Psst, you there, can I have a word? I’m talking to you, Ms. and Mr. ‘spiritual-not-religious.’”
I know you think that everyone who participates in church, synagogue, mosque, or temple sees the universe through a lens of purity verses evil, but you are wrong. What gets depicted as religion often sounds like a prescription for living within an intricate system of divine rewards and punishments, but not all religion is alike – nor is any single religion monolithic.
It’s true that many practitioners of religion read their scripture as tort law, but many others read it as poetry. Instead of crime and punishment, religion can also offer a more organic understanding of the dance between cause-and-effect.
For example, we have known for centuries that if we poison or over-use an ecosystem it can be destroyed and take centuries for restoration to health. Yet here we are in 2020, still resisting limitations on our life-styles even though we know climate change is a fact. This is a clear and simple example of suffering as a consequence of our own actions and inaction, rather than divine reward and punishment. Many religious people understand God and the cosmos through such natural relationships.
Indeed, many of us “religious folks” are also post-modern: we don’t see the world through the bi-focal of purity and evil, with misfortune as punishment for our sins and good fortune as recompense for purity. We know all too well there are jerks and grotesquely self-interested creeps who have all the power and money, and little of it will ever get shared with the majority who suffer, are disrespected, and wrongly arrested. Enormous fortunes are horded and never get to the millions and billions of plain old good folks. We do not imagine this arrangement was instigated and authorized by God. Rather, we see it as a matrix of bad human choices.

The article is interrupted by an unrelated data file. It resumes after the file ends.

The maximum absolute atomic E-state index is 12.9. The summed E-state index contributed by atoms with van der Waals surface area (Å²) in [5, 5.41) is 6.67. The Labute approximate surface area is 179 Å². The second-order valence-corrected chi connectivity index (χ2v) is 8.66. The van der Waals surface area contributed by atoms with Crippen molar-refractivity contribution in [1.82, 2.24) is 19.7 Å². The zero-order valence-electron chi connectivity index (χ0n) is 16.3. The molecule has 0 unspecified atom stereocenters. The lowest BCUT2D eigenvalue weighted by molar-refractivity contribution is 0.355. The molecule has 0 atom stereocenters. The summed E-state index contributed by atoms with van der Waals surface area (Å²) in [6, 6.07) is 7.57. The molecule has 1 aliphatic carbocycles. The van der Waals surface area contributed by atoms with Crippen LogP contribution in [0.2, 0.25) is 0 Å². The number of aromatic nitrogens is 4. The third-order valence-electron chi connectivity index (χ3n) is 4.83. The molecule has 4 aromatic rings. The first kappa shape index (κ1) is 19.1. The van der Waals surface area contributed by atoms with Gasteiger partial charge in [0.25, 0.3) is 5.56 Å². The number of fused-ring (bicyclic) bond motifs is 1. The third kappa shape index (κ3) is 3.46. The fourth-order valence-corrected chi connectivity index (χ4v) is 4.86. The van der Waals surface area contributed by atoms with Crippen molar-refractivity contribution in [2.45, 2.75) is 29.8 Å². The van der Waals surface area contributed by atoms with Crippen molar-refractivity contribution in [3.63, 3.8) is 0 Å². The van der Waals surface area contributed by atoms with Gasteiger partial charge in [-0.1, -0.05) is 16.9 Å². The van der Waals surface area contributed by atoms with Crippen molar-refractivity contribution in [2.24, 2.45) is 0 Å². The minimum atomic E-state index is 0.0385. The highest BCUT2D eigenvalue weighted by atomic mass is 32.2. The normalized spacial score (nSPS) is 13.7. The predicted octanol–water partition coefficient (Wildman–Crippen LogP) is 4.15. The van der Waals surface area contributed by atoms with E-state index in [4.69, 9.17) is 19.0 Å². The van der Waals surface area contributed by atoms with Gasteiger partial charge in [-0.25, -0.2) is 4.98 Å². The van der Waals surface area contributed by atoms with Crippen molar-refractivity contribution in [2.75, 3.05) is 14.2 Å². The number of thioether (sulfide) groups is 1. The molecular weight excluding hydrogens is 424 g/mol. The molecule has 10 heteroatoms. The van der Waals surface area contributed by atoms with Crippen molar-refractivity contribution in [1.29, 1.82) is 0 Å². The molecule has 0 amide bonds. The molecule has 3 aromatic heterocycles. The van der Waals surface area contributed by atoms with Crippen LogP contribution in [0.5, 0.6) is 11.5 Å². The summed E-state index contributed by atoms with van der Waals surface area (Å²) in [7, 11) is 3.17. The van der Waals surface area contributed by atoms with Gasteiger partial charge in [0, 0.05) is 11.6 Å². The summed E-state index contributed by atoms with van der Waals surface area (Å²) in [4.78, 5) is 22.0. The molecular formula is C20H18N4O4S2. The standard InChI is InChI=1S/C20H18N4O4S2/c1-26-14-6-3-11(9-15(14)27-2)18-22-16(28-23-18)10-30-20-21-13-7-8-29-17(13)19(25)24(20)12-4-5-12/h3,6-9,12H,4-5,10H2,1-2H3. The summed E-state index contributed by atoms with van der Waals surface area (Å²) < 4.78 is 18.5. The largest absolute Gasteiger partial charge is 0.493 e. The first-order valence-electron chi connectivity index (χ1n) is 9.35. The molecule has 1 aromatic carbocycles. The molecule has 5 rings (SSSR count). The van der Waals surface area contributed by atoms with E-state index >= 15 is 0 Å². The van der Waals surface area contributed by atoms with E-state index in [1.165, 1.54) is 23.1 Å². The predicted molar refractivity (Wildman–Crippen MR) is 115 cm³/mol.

Without the bi-focal of purity-and-evil, we are left naked before the universe and hoping that huge random comet careening through space won’t hit Earth. As 21st century moderns who practice a religion, we know much human suffering is a cause and effect relationship related to our choices. In other words, we can accept the truth of the situation we are in but choose to frame it in a way that empowers us to live well. Being religious does not presume a denial of our situation nor claims of truth that have no basis in our experience.
Some Christians, for example, believe baptism is a requirement for protection from Hell – that our soul is stained and this is how we get the stain removed. But others of us understand baptism is simply a spiritual practice. That practice is one in which we share some common values and commend certain ways of treating one another, even those beyond our community. Rather than an act of purification, baptism seen this way, is a recognition that we have the potential to act badly and so offers a vision for how to resist our more destructive propensities and live well in community. It is not a calculous of punishments and rewards with miracles mixed in, rather, it is a physics of human choices, science, and randomness with a touch of mystery.
“So be well and prosper out there, Ms. or Mr. spiritual-not-religious, I just wanted to set the record straight.”